The two will initially invest a combined $100 million to start the carrier, with Tata Sons owning 51 percent and Singapore Airlines, Asia’s second-biggest carrier by market capitalisation, the rest.
The tie-up is the second airline joint-venture announced this year by the Tata Group, a salt-to-software conglomerate that is India’s biggest business group.
In February, Tata and Malaysia’s AirAsia announced plans for a low-fare airline based in the south Indian city of Chennai. Tata has a minority stake in that venture, which aims to start service by the end of the year.
India’s domestic air traffic is expected to almost triple during this decade, the government estimates, as more of the country’s 1.25 billion people start flying and airlines connect smaller cities.
For now, the industry is hobbled by high fuel costs and taxes and low fares, with all but one of the five main carriers losing money. Low-cost, no-frills, airlines led by IndiGo account for about 70 percent of domestic traffic.
Kingfisher Airlines, a full-service carrier that was India’s second largest, has not flown in a year for want of cash.
“As far as the future is concerned, if the airlines get their acts right, the government gets its act right, it could just explode. This is something that the Tatas and Singapore Airlines must have seen,” said Rajan Mehra, India head of U.S.-based private jet operator Universal Aviation and ex-head of Qatar Airways’ India operations.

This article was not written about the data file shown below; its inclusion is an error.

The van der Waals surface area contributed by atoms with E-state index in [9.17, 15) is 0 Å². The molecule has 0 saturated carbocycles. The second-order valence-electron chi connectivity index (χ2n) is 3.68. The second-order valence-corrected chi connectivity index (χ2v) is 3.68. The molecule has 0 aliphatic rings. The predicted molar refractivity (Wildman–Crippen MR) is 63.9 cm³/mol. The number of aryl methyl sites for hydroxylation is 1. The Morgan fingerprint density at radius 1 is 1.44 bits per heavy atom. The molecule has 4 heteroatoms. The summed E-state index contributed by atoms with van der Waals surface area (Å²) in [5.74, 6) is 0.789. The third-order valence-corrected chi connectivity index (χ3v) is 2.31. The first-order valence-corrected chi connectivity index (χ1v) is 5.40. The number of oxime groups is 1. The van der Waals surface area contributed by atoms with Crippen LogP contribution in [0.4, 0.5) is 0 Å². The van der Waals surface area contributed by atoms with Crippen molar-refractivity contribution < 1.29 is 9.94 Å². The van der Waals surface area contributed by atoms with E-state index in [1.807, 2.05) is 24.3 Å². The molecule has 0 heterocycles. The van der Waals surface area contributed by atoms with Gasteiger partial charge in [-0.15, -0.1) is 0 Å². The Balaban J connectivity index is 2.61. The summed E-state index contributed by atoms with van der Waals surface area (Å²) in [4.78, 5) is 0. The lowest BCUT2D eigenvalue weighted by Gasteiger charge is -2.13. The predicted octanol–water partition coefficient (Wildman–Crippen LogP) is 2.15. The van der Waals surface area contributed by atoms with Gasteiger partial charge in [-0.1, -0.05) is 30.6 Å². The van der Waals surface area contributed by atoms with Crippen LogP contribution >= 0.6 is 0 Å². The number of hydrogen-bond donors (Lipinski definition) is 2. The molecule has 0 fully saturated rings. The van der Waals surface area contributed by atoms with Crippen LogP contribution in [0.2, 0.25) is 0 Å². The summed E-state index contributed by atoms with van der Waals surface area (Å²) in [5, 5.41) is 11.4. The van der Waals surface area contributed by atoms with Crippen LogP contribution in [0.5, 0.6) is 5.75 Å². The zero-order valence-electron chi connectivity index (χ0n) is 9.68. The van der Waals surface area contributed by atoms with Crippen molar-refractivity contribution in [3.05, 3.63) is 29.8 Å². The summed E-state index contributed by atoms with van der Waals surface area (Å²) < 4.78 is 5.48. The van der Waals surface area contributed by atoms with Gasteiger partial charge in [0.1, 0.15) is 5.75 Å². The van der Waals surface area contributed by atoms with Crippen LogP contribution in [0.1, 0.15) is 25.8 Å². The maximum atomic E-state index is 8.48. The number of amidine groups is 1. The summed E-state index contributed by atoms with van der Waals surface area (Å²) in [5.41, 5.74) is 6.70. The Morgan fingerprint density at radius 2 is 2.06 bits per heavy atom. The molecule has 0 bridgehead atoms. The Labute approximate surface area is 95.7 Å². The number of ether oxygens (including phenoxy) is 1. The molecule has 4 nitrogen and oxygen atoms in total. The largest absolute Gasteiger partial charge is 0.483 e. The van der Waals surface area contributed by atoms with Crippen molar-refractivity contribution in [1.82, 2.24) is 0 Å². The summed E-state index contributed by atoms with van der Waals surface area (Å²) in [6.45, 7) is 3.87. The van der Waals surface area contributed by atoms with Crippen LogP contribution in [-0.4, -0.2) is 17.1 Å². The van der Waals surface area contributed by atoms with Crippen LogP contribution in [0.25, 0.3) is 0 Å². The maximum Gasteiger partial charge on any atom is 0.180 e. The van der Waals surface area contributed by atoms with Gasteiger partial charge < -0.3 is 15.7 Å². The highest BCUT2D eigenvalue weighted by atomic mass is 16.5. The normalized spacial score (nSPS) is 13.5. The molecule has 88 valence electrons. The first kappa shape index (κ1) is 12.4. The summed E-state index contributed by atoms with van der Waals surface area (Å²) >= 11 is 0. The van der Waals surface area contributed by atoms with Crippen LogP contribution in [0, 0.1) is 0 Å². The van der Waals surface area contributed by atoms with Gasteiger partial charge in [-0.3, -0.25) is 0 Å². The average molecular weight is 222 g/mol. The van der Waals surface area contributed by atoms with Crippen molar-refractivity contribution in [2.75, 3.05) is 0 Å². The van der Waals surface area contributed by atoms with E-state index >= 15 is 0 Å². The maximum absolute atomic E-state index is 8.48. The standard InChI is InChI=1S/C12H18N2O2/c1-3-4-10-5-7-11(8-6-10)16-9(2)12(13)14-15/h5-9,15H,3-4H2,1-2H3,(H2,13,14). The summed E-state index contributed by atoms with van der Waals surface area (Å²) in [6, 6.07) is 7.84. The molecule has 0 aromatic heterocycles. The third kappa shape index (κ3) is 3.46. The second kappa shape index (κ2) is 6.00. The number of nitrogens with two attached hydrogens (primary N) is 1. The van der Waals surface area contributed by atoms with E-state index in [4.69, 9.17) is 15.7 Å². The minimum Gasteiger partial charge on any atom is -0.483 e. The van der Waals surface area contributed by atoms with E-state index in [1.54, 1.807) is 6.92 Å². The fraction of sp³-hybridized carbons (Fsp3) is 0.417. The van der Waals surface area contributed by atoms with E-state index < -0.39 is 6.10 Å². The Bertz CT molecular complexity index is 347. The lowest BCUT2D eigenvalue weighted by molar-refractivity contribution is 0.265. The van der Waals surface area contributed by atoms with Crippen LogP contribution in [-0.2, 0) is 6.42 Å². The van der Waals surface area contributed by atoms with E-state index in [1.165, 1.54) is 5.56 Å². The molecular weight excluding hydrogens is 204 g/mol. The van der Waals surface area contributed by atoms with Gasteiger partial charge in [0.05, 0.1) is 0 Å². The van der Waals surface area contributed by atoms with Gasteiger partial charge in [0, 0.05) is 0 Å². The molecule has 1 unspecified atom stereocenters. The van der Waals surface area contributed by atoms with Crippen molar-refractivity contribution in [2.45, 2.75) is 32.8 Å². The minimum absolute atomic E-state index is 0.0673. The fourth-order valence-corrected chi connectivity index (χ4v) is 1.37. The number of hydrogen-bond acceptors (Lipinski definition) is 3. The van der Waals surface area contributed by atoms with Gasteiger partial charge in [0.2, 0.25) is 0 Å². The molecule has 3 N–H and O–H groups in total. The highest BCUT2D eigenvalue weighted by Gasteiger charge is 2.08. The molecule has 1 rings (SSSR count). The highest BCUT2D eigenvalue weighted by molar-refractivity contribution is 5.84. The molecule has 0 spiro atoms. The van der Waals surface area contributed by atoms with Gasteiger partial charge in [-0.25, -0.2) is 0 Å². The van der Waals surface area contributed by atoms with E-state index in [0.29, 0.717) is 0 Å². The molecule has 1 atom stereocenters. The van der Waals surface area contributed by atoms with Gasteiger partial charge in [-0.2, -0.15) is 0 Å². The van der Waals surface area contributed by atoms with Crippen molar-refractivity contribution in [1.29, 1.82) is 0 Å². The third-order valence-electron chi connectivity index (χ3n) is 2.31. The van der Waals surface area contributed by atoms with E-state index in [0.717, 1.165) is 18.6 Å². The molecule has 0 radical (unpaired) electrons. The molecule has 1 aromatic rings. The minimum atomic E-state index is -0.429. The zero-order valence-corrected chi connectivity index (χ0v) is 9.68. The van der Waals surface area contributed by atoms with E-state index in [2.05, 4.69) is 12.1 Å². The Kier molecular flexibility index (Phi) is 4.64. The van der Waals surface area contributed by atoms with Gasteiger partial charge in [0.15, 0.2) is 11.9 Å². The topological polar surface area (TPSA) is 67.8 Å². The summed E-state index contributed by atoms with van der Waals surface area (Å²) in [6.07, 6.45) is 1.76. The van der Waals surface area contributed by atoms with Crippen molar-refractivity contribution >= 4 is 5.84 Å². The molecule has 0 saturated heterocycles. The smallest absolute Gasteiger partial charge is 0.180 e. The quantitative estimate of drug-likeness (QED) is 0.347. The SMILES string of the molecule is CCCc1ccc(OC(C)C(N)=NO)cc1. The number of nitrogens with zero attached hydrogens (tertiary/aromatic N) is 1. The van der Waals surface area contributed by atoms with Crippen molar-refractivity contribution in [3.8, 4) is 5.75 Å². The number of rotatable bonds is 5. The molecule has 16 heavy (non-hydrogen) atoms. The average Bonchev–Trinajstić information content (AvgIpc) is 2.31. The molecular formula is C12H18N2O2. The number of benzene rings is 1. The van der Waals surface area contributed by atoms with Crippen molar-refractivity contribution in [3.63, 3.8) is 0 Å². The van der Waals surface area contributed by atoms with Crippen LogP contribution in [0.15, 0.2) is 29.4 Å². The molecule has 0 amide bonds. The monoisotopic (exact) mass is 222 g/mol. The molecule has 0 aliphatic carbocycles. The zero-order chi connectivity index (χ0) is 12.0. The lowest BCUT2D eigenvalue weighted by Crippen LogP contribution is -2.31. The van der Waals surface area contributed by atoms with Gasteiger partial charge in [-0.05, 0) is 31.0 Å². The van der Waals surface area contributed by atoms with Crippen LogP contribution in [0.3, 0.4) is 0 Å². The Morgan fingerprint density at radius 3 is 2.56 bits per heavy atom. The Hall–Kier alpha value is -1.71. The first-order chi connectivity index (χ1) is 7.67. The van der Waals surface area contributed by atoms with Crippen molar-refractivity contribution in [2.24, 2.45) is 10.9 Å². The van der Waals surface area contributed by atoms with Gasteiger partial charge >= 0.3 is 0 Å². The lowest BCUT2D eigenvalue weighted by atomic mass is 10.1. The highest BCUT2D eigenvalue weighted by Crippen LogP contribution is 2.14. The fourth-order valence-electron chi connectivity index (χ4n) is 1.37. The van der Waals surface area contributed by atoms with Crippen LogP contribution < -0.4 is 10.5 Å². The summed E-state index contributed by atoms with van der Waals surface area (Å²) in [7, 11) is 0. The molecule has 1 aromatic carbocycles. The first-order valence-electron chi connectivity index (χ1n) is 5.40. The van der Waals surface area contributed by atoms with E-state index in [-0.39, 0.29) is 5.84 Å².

Last year, India allowed foreign airlines to buy up to 49 percent in local carriers in an effort to bolster the ailing industry. In April, Abu Dhabi’s Etihad agreed to buy a 24 percent stake in India’s Jet Airways.
“It is Tata Sons’ evaluation that civil aviation in India offers sustainable growth potential,” the Tata Group’s Prasad Menon, who will be the chairman of the planned carrier with Singapore Airlines, said in a statement.
India’s two full-service carriers, Jet and state-owned Air India, will feel the biggest competitive impact from the new tie-up, analysts said.
Amber Dubey, an aviation specialist at KPMG, said nearly 70 percent of international traffic from India is westbound.
“This will open up competition in the westbound routes from India,” he said. “With this JV, SIA (Singapore Airlines) gets a play in the growing international travel from India.”
India requires airlines to fly domestically for five years before flying overseas, although government officials have indicated that rule could be relaxed.
The joint venture needs numerous regulatory approvals and could take more than a year to be operational, said Kapil Kaul at the Centre for Asia Pacific Aviation, a consultancy.
Tata Airways was India’s largest airline before the government took it over in 1953 as part of its nationalisation drive following India’s independence from Britain, and was rebranded Air India AIN.UL.
In 2000, Tata and Singapore Airlines jointly bid for a stake in Indian Airlines, the state carrier that later merged with Air India. Rules at the time preventing foreign airlines from investing in Indian carriers thwarted a deal. (Reuters)